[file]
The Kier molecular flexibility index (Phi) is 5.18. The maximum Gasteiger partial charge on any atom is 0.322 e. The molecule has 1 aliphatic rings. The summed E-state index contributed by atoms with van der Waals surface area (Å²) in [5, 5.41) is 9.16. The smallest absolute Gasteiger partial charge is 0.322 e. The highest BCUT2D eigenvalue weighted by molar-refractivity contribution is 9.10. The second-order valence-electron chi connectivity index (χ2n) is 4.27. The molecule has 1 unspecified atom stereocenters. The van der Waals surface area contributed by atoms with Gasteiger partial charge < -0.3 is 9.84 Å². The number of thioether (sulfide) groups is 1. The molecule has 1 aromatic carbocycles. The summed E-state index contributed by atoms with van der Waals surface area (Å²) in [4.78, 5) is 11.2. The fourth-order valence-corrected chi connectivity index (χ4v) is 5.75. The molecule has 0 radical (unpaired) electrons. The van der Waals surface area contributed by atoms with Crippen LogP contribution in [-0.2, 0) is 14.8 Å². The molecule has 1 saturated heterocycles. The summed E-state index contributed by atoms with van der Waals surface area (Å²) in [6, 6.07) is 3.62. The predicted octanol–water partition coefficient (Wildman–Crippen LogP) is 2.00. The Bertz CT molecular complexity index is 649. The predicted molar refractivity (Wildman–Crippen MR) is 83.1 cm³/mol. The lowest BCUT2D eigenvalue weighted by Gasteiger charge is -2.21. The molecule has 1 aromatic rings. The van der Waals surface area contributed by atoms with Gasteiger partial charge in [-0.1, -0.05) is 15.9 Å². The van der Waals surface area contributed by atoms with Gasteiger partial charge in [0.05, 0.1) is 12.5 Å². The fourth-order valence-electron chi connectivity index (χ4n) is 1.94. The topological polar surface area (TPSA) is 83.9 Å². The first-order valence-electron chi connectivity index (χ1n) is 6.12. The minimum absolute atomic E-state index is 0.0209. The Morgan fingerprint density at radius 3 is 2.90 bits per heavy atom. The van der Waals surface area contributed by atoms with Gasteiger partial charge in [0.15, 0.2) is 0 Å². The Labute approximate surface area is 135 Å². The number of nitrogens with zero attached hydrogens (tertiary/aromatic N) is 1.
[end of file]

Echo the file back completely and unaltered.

The Kier molecular flexibility index (Phi) is 5.18. The maximum Gasteiger partial charge on any atom is 0.322 e. The molecule has 1 aliphatic rings. The summed E-state index contributed by atoms with van der Waals surface area (Å²) in [5, 5.41) is 9.16. The smallest absolute Gasteiger partial charge is 0.322 e. The highest BCUT2D eigenvalue weighted by molar-refractivity contribution is 9.10. The second-order valence-electron chi connectivity index (χ2n) is 4.27. The molecule has 1 unspecified atom stereocenters. The van der Waals surface area contributed by atoms with Gasteiger partial charge < -0.3 is 9.84 Å². The number of thioether (sulfide) groups is 1. The molecule has 1 aromatic carbocycles. The summed E-state index contributed by atoms with van der Waals surface area (Å²) in [4.78, 5) is 11.2. The fourth-order valence-corrected chi connectivity index (χ4v) is 5.75. The molecule has 0 radical (unpaired) electrons. The van der Waals surface area contributed by atoms with Crippen LogP contribution in [-0.2, 0) is 14.8 Å². The molecule has 1 saturated heterocycles. The summed E-state index contributed by atoms with van der Waals surface area (Å²) in [6, 6.07) is 3.62. The predicted octanol–water partition coefficient (Wildman–Crippen LogP) is 2.00. The Bertz CT molecular complexity index is 649. The predicted molar refractivity (Wildman–Crippen MR) is 83.1 cm³/mol. The lowest BCUT2D eigenvalue weighted by Gasteiger charge is -2.21. The molecule has 1 aromatic rings. The van der Waals surface area contributed by atoms with Gasteiger partial charge in [-0.1, -0.05) is 15.9 Å². The van der Waals surface area contributed by atoms with Gasteiger partial charge in [0.05, 0.1) is 12.5 Å². The fourth-order valence-electron chi connectivity index (χ4n) is 1.94. The topological polar surface area (TPSA) is 83.9 Å². The first-order valence-electron chi connectivity index (χ1n) is 6.12. The minimum absolute atomic E-state index is 0.0209. The Morgan fingerprint density at radius 3 is 2.90 bits per heavy atom. The van der Waals surface area contributed by atoms with Gasteiger partial charge in [0.15, 0.2) is 0 Å². The Labute approximate surface area is 135 Å². The number of nitrogens with zero attached hydrogens (tertiary/aromatic N) is 1.